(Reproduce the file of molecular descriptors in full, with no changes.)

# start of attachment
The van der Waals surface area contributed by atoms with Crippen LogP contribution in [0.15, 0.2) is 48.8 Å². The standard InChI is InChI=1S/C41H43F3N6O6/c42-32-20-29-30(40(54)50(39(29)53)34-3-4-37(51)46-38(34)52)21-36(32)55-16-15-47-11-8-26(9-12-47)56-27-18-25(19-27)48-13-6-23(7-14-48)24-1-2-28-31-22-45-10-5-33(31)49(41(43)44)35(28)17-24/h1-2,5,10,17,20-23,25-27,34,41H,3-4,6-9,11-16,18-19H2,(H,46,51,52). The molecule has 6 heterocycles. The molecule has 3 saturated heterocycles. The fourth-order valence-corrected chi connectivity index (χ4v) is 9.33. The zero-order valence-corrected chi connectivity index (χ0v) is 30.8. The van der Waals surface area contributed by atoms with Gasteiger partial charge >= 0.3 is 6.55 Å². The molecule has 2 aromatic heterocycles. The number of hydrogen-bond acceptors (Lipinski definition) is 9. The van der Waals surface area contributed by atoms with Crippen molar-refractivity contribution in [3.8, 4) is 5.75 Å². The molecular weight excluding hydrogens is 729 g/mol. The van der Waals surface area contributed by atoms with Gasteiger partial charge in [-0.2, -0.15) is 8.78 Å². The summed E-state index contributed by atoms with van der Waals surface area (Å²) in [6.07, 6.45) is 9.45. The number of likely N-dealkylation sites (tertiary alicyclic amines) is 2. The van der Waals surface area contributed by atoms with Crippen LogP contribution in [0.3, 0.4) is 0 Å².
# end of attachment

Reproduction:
The van der Waals surface area contributed by atoms with Crippen LogP contribution in [0.15, 0.2) is 48.8 Å². The standard InChI is InChI=1S/C41H43F3N6O6/c42-32-20-29-30(40(54)50(39(29)53)34-3-4-37(51)46-38(34)52)21-36(32)55-16-15-47-11-8-26(9-12-47)56-27-18-25(19-27)48-13-6-23(7-14-48)24-1-2-28-31-22-45-10-5-33(31)49(41(43)44)35(28)17-24/h1-2,5,10,17,20-23,25-27,34,41H,3-4,6-9,11-16,18-19H2,(H,46,51,52). The molecule has 6 heterocycles. The molecule has 3 saturated heterocycles. The fourth-order valence-corrected chi connectivity index (χ4v) is 9.33. The zero-order valence-corrected chi connectivity index (χ0v) is 30.8. The van der Waals surface area contributed by atoms with Gasteiger partial charge >= 0.3 is 6.55 Å². The molecule has 2 aromatic heterocycles. The number of hydrogen-bond acceptors (Lipinski definition) is 9. The van der Waals surface area contributed by atoms with Crippen molar-refractivity contribution in [3.8, 4) is 5.75 Å². The molecular weight excluding hydrogens is 729 g/mol. The van der Waals surface area contributed by atoms with Gasteiger partial charge in [-0.2, -0.15) is 8.78 Å². The summed E-state index contributed by atoms with van der Waals surface area (Å²) in [6.07, 6.45) is 9.45. The number of likely N-dealkylation sites (tertiary alicyclic amines) is 2. The van der Waals surface area contributed by atoms with Crippen LogP contribution in [0.3, 0.4) is 0 Å².